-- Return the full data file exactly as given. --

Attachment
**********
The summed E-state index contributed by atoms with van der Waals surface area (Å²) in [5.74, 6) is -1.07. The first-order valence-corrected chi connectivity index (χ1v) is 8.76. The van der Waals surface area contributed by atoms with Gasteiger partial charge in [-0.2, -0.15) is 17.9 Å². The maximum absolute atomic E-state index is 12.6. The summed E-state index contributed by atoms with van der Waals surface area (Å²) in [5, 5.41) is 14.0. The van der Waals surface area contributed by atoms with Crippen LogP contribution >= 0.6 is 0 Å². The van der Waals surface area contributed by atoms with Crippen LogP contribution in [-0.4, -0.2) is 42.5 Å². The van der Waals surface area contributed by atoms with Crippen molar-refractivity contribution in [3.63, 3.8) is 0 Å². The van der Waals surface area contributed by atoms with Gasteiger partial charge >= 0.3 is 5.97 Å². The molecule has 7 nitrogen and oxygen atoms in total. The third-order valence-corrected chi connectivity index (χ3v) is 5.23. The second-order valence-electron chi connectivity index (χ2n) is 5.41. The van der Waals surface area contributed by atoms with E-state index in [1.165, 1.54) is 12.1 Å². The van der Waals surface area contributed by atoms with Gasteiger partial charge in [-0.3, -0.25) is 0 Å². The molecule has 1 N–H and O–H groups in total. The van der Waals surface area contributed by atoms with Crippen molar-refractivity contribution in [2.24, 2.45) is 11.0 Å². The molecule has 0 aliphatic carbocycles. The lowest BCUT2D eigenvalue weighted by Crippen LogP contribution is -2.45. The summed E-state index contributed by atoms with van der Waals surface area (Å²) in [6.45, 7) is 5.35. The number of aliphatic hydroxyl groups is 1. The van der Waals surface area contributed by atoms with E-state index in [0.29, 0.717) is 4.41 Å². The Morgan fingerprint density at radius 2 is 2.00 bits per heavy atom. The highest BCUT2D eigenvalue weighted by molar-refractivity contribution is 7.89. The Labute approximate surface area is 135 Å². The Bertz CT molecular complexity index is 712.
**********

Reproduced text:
The summed E-state index contributed by atoms with van der Waals surface area (Å²) in [5.74, 6) is -1.07. The first-order valence-corrected chi connectivity index (χ1v) is 8.76. The van der Waals surface area contributed by atoms with Gasteiger partial charge in [-0.2, -0.15) is 17.9 Å². The maximum absolute atomic E-state index is 12.6. The summed E-state index contributed by atoms with van der Waals surface area (Å²) in [5, 5.41) is 14.0. The van der Waals surface area contributed by atoms with Crippen LogP contribution >= 0.6 is 0 Å². The van der Waals surface area contributed by atoms with Crippen LogP contribution in [-0.4, -0.2) is 42.5 Å². The van der Waals surface area contributed by atoms with Crippen molar-refractivity contribution in [3.63, 3.8) is 0 Å². The van der Waals surface area contributed by atoms with Gasteiger partial charge >= 0.3 is 5.97 Å². The molecule has 7 nitrogen and oxygen atoms in total. The third-order valence-corrected chi connectivity index (χ3v) is 5.23. The second-order valence-electron chi connectivity index (χ2n) is 5.41. The van der Waals surface area contributed by atoms with E-state index in [1.165, 1.54) is 12.1 Å². The van der Waals surface area contributed by atoms with Gasteiger partial charge in [-0.3, -0.25) is 0 Å². The molecule has 1 N–H and O–H groups in total. The van der Waals surface area contributed by atoms with Crippen molar-refractivity contribution in [2.24, 2.45) is 11.0 Å². The molecule has 0 aliphatic carbocycles. The lowest BCUT2D eigenvalue weighted by Crippen LogP contribution is -2.45. The summed E-state index contributed by atoms with van der Waals surface area (Å²) in [6.45, 7) is 5.35. The number of aliphatic hydroxyl groups is 1. The van der Waals surface area contributed by atoms with E-state index in [0.29, 0.717) is 4.41 Å². The Morgan fingerprint density at radius 2 is 2.00 bits per heavy atom. The highest BCUT2D eigenvalue weighted by molar-refractivity contribution is 7.89. The Labute approximate surface area is 135 Å². The Bertz CT molecular complexity index is 712.